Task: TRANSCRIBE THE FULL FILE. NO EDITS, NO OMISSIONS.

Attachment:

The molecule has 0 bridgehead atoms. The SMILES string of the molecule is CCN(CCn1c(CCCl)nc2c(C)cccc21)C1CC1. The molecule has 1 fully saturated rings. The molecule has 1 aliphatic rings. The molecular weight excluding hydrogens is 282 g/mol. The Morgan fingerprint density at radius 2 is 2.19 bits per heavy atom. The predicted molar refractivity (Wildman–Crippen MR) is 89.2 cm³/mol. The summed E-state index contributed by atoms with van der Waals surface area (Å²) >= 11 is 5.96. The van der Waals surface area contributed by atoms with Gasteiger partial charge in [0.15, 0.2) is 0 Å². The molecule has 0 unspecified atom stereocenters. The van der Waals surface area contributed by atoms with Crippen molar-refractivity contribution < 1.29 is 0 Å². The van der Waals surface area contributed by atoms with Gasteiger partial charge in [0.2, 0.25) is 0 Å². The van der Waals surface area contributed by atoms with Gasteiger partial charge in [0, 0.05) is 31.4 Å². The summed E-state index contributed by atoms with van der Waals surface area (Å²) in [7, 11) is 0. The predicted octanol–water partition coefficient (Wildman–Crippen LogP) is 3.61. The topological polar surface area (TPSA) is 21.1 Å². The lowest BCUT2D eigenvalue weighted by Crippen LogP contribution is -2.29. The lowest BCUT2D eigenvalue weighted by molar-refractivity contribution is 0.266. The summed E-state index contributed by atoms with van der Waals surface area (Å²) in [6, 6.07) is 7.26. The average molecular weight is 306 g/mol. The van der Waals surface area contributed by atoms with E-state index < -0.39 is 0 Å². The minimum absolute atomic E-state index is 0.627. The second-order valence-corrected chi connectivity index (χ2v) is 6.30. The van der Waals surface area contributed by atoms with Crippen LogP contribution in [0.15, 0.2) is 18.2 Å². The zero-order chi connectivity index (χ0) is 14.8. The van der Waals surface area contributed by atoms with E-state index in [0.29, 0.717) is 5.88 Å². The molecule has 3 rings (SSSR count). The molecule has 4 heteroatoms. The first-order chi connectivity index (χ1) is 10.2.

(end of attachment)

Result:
The molecule has 0 bridgehead atoms. The SMILES string of the molecule is CCN(CCn1c(CCCl)nc2c(C)cccc21)C1CC1. The molecule has 1 fully saturated rings. The molecule has 1 aliphatic rings. The molecular weight excluding hydrogens is 282 g/mol. The Morgan fingerprint density at radius 2 is 2.19 bits per heavy atom. The predicted molar refractivity (Wildman–Crippen MR) is 89.2 cm³/mol. The summed E-state index contributed by atoms with van der Waals surface area (Å²) >= 11 is 5.96. The van der Waals surface area contributed by atoms with Gasteiger partial charge in [0.15, 0.2) is 0 Å². The molecule has 0 unspecified atom stereocenters. The van der Waals surface area contributed by atoms with Crippen molar-refractivity contribution < 1.29 is 0 Å². The van der Waals surface area contributed by atoms with Gasteiger partial charge in [0.2, 0.25) is 0 Å². The van der Waals surface area contributed by atoms with Gasteiger partial charge in [0, 0.05) is 31.4 Å². The summed E-state index contributed by atoms with van der Waals surface area (Å²) in [7, 11) is 0. The predicted octanol–water partition coefficient (Wildman–Crippen LogP) is 3.61. The topological polar surface area (TPSA) is 21.1 Å². The lowest BCUT2D eigenvalue weighted by Crippen LogP contribution is -2.29. The lowest BCUT2D eigenvalue weighted by molar-refractivity contribution is 0.266. The summed E-state index contributed by atoms with van der Waals surface area (Å²) in [6, 6.07) is 7.26. The average molecular weight is 306 g/mol. The van der Waals surface area contributed by atoms with E-state index < -0.39 is 0 Å². The minimum absolute atomic E-state index is 0.627. The second-order valence-corrected chi connectivity index (χ2v) is 6.30. The van der Waals surface area contributed by atoms with Crippen LogP contribution in [0.15, 0.2) is 18.2 Å². The zero-order chi connectivity index (χ0) is 14.8. The van der Waals surface area contributed by atoms with E-state index in [0.29, 0.717) is 5.88 Å². The molecule has 3 rings (SSSR count). The molecule has 4 heteroatoms. The first-order chi connectivity index (χ1) is 10.2.